Colwyn Jones is on the executive of the British Fluoridation Society. Raymond J. Lowry is secretary/treasurer of the British Fluoridation Society. Rita Brophy is an employee of the organisation that undertook the survey. Ethical approval was not required for this professionally conducted public opinion survey as participants were anonymised (there were no possible consequences for participants or their answers), voluntary and they were recruited from the general public (on-street). All contributors gave informed consent to participate in the study and for their anonymous data to be used as part of the research.
- We present the results of the only recent Scottish study of public opinion on water fluoridation in Scotland.
- Our results show that few people report that they have heard recent news about water fluoridation.
- A minority of people believe that they already have water fluoridation.
- We found that, as in the rest of the UK, the majority of the Scottish population support water fluoridation.
Introduction Currently, no-one in Scotland benefits from artificial water fluoridation and there have been no recent reports published about public opinion on this issue. We conducted a robust public survey consultation on community water fluoridation to address this absence.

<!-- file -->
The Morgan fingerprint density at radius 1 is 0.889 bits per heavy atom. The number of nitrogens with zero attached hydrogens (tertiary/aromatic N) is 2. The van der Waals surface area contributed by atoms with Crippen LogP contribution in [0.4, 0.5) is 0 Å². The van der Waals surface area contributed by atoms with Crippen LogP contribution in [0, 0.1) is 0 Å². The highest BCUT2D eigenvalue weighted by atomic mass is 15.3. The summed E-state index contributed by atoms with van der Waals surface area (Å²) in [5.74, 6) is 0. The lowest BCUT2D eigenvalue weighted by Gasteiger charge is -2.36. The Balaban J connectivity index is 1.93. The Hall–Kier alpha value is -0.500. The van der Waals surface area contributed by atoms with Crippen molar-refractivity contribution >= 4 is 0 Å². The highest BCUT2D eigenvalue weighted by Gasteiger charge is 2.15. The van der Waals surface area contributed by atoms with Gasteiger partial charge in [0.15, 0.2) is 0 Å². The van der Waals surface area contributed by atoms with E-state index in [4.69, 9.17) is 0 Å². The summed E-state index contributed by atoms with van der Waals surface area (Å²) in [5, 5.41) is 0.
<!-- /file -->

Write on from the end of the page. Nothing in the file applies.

Aims To gauge public attitudes in three urban areas of Scotland to determine respondents’ sources of information, awareness of the current fluoridation status of their local water supply and attitude to community water fluoridation.
Methods A face-to-face quota sample with proportions set for age and sex using six closed questions, plus demographics. The questions and sample size were based on earlier similar studies.
Results A random on-street survey of 410 people was completed. The vast majority (88%, n = 360) of the total sample had not read or heard anything about water fluoridation in the previous 12 months. A minority (36%) believed, incorrectly, that their water supply was already fluoridated compared to 47% who did not know and a smaller minority of 17% who correctly said no. Of those who answered either ‘yes’ or ‘no’ to the question ‘do you think fluoride should be added to water if it can reduce tooth decay?’ (n = 292), 88% were in favour of adding fluoride to water to reduce tooth decay, with 12% stating that they were not in favour of water fluoridation. When people who recorded they don’t know were included (n = 410), 63% said ‘yes’, 28% stated ‘don’t know’ and 9% said ‘no’.
Conclusion Public opinion in Scotland, gauged through a random on-street representative survey, remains strongly in favour of community water fluoridation. Monitoring public opinion should be conducted on a regular basis by individual health boards and the Scottish Government to allow them to take forward this effective and safe public health measure within the existing permissive water fluoridation legislation.
*Original abstract online at https://www.nature.com/articles/s41415-022-4506-1